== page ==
I may be a couple of days late of Valentine’s Day, but there is a serious love fest between Big Data and The Internet of Things.
What is Big Data?
The Wikipedia says:
Big data is a term applied to data sets whose size is beyond the ability of commonly used software tools to capture, manage, and process the data within a tolerable elapsed time. Big data sizes are a constantly moving target currently ranging from a few dozen terabytes to many petabytes of data in a single data set.
What does this have to do with the Internet of Things?
Well, in short it has a lot to do with the Internet of Things. In a recent article in the NY Times called The Age of Big Data the Internet of Things is mentioned as playing a major contributing role to Big Data.
There is a lot more data, all the time, growing at 50 percent a year, or more than doubling every two years, estimates IDC, a technology research firm. It’s not just more streams of data, but entirely new ones. For example, there are now countless digital sensors worldwide in industrial equipment, automobiles, electrical meters and shipping crates. They can measure and communicate location, movement, vibration, temperature, humidity, even chemical changes in the air.
Link these communicating sensors to computing intelligence and you see the rise of what is called the Internet of Things or the Industrial Internet.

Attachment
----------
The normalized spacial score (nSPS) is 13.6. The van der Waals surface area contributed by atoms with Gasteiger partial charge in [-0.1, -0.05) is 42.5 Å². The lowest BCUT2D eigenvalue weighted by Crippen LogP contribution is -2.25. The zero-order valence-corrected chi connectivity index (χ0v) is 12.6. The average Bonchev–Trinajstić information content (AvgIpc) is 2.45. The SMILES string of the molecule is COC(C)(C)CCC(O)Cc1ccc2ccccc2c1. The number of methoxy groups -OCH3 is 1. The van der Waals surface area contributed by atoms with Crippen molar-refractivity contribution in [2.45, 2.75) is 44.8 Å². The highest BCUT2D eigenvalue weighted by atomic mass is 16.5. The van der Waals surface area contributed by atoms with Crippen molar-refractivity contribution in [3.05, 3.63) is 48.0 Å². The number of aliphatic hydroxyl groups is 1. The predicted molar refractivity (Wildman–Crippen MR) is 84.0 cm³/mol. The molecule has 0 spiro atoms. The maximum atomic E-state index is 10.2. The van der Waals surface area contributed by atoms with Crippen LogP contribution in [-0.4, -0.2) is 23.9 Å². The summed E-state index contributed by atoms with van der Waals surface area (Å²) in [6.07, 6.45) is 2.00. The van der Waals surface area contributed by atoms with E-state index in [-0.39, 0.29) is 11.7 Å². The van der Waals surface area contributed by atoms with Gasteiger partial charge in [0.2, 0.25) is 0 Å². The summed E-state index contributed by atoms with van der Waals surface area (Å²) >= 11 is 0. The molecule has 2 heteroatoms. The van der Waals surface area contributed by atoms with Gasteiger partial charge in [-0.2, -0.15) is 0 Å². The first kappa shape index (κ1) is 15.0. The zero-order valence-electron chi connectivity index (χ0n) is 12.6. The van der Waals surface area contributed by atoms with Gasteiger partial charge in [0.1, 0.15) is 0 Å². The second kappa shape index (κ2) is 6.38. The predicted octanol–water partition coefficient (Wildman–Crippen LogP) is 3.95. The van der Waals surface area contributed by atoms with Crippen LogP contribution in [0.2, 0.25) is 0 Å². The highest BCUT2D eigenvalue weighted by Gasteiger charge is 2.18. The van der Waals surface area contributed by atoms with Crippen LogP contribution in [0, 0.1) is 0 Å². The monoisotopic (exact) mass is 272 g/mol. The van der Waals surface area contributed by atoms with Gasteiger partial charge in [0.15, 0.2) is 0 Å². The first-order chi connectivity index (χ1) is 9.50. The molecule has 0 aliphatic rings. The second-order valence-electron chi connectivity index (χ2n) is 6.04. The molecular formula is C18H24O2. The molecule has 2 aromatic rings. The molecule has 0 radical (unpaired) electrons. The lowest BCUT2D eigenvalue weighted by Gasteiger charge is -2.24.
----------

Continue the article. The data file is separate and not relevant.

What is ioBridge’s take on Big Data?
One major part of our product and services is being a repository and gatherer for all this “Big Data”. We agree the data is growing, but based on what we’ve seen here at ioBridge we think it is growing a lot faster than 50% per year. We know how important the data is to our customers, which is why we’ve build our product to be rock solid in gathering the data and never missing a “sensor” beat.
So what is going to happen with all this “Big Data”?
All that data is the foundation for intelligent decision making. One way to look at it is without the data all the things you see labeled as “Smart” really don’t have much information to figure out what the smart thing to do is.
At this point it is up to our clients to figure out what they can do with the data, but in the near future we can see playing a part in providing tools to help them discover more things about their data.